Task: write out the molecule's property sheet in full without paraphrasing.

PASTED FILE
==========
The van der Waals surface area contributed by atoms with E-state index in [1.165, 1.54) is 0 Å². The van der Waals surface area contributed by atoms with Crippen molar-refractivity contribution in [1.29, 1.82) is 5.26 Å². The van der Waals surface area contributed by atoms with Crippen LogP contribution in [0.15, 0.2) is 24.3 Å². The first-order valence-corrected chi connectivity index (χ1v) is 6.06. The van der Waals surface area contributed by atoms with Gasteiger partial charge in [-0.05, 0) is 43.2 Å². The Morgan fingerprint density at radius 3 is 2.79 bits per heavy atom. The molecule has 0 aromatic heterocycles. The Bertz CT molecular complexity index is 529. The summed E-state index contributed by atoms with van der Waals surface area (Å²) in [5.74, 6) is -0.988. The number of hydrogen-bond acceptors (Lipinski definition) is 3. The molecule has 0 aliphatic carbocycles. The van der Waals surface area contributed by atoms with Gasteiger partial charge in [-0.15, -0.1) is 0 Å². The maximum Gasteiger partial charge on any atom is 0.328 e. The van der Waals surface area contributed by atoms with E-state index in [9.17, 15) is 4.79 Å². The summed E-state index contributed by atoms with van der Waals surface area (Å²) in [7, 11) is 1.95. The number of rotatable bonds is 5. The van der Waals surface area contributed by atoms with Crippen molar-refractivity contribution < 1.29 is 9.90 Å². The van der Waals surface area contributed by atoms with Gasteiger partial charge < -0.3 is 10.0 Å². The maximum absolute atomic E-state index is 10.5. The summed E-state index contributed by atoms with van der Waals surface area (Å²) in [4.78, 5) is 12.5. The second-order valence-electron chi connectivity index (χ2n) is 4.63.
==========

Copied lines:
The van der Waals surface area contributed by atoms with E-state index in [1.165, 1.54) is 0 Å². The van der Waals surface area contributed by atoms with Crippen molar-refractivity contribution in [1.29, 1.82) is 5.26 Å². The van der Waals surface area contributed by atoms with Crippen LogP contribution in [0.15, 0.2) is 24.3 Å². The first-order valence-corrected chi connectivity index (χ1v) is 6.06. The van der Waals surface area contributed by atoms with Gasteiger partial charge in [-0.05, 0) is 43.2 Å². The Morgan fingerprint density at radius 3 is 2.79 bits per heavy atom. The molecule has 0 aromatic heterocycles. The Bertz CT molecular complexity index is 529. The summed E-state index contributed by atoms with van der Waals surface area (Å²) in [5.74, 6) is -0.988. The number of hydrogen-bond acceptors (Lipinski definition) is 3. The molecule has 0 aliphatic carbocycles. The van der Waals surface area contributed by atoms with Gasteiger partial charge in [-0.15, -0.1) is 0 Å². The maximum Gasteiger partial charge on any atom is 0.328 e. The van der Waals surface area contributed by atoms with E-state index in [9.17, 15) is 4.79 Å². The summed E-state index contributed by atoms with van der Waals surface area (Å²) in [7, 11) is 1.95. The number of rotatable bonds is 5. The van der Waals surface area contributed by atoms with Crippen molar-refractivity contribution < 1.29 is 9.90 Å². The van der Waals surface area contributed by atoms with Gasteiger partial charge < -0.3 is 10.0 Å². The maximum absolute atomic E-state index is 10.5. The summed E-state index contributed by atoms with van der Waals surface area (Å²) in [4.78, 5) is 12.5. The second-order valence-electron chi connectivity index (χ2n) is 4.63.